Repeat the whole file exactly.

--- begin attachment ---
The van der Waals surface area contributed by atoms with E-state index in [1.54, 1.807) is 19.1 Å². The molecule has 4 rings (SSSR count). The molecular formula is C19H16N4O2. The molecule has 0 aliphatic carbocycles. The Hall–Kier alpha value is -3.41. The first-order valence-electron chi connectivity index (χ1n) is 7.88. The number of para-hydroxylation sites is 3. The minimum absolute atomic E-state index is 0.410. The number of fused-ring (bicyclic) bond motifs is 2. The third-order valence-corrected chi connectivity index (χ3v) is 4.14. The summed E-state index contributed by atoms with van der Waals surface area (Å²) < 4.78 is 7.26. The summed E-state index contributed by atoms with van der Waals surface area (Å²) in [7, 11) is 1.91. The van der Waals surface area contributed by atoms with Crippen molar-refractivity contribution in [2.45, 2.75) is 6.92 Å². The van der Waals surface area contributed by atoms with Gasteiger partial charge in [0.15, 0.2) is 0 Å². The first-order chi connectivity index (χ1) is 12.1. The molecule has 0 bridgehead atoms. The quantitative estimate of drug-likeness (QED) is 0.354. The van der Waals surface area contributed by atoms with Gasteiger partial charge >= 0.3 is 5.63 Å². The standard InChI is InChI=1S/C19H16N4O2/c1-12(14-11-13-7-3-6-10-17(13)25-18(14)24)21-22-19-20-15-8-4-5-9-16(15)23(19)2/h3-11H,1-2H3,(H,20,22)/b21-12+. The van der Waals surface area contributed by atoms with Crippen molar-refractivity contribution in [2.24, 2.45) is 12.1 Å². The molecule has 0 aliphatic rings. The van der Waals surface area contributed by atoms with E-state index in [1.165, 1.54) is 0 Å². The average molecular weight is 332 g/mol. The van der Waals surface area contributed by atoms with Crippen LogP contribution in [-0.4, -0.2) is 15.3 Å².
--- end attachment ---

The van der Waals surface area contributed by atoms with E-state index in [1.54, 1.807) is 19.1 Å². The molecule has 4 rings (SSSR count). The molecular formula is C19H16N4O2. The molecule has 0 aliphatic carbocycles. The Hall–Kier alpha value is -3.41. The first-order valence-electron chi connectivity index (χ1n) is 7.88. The number of para-hydroxylation sites is 3. The minimum absolute atomic E-state index is 0.410. The number of fused-ring (bicyclic) bond motifs is 2. The third-order valence-corrected chi connectivity index (χ3v) is 4.14. The summed E-state index contributed by atoms with van der Waals surface area (Å²) < 4.78 is 7.26. The summed E-state index contributed by atoms with van der Waals surface area (Å²) in [7, 11) is 1.91. The van der Waals surface area contributed by atoms with Crippen molar-refractivity contribution in [2.45, 2.75) is 6.92 Å². The van der Waals surface area contributed by atoms with Gasteiger partial charge in [0.15, 0.2) is 0 Å². The first-order chi connectivity index (χ1) is 12.1. The molecule has 0 bridgehead atoms. The quantitative estimate of drug-likeness (QED) is 0.354. The van der Waals surface area contributed by atoms with Gasteiger partial charge >= 0.3 is 5.63 Å². The standard InChI is InChI=1S/C19H16N4O2/c1-12(14-11-13-7-3-6-10-17(13)25-18(14)24)21-22-19-20-15-8-4-5-9-16(15)23(19)2/h3-11H,1-2H3,(H,20,22)/b21-12+. The van der Waals surface area contributed by atoms with Crippen molar-refractivity contribution in [2.24, 2.45) is 12.1 Å². The molecule has 0 aliphatic rings. The van der Waals surface area contributed by atoms with E-state index in [1.165, 1.54) is 0 Å². The average molecular weight is 332 g/mol. The van der Waals surface area contributed by atoms with Crippen LogP contribution in [-0.4, -0.2) is 15.3 Å².